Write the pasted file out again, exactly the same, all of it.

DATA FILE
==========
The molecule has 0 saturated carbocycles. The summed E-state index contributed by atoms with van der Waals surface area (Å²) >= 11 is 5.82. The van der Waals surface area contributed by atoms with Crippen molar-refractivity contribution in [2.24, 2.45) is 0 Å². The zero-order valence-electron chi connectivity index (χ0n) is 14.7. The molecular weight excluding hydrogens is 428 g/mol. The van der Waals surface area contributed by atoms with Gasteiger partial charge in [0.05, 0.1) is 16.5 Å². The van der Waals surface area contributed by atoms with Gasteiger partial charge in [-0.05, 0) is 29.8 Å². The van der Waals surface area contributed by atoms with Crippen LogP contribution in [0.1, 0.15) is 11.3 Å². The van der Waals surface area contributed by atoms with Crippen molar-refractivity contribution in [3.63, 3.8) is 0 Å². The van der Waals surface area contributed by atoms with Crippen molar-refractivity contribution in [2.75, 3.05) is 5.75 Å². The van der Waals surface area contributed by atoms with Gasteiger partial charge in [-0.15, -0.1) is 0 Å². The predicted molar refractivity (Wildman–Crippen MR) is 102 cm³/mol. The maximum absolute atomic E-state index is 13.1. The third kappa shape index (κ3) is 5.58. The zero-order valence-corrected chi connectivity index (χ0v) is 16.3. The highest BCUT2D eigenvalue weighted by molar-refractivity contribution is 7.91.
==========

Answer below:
The molecule has 0 saturated carbocycles. The summed E-state index contributed by atoms with van der Waals surface area (Å²) >= 11 is 5.82. The van der Waals surface area contributed by atoms with Crippen molar-refractivity contribution in [2.24, 2.45) is 0 Å². The zero-order valence-electron chi connectivity index (χ0n) is 14.7. The molecular weight excluding hydrogens is 428 g/mol. The van der Waals surface area contributed by atoms with Gasteiger partial charge in [0.05, 0.1) is 16.5 Å². The van der Waals surface area contributed by atoms with Gasteiger partial charge in [-0.05, 0) is 29.8 Å². The van der Waals surface area contributed by atoms with Crippen LogP contribution in [0.1, 0.15) is 11.3 Å². The van der Waals surface area contributed by atoms with Crippen molar-refractivity contribution in [3.63, 3.8) is 0 Å². The van der Waals surface area contributed by atoms with Crippen molar-refractivity contribution in [2.75, 3.05) is 5.75 Å². The van der Waals surface area contributed by atoms with Gasteiger partial charge in [-0.15, -0.1) is 0 Å². The predicted molar refractivity (Wildman–Crippen MR) is 102 cm³/mol. The maximum absolute atomic E-state index is 13.1. The third kappa shape index (κ3) is 5.58. The zero-order valence-corrected chi connectivity index (χ0v) is 16.3. The highest BCUT2D eigenvalue weighted by molar-refractivity contribution is 7.91.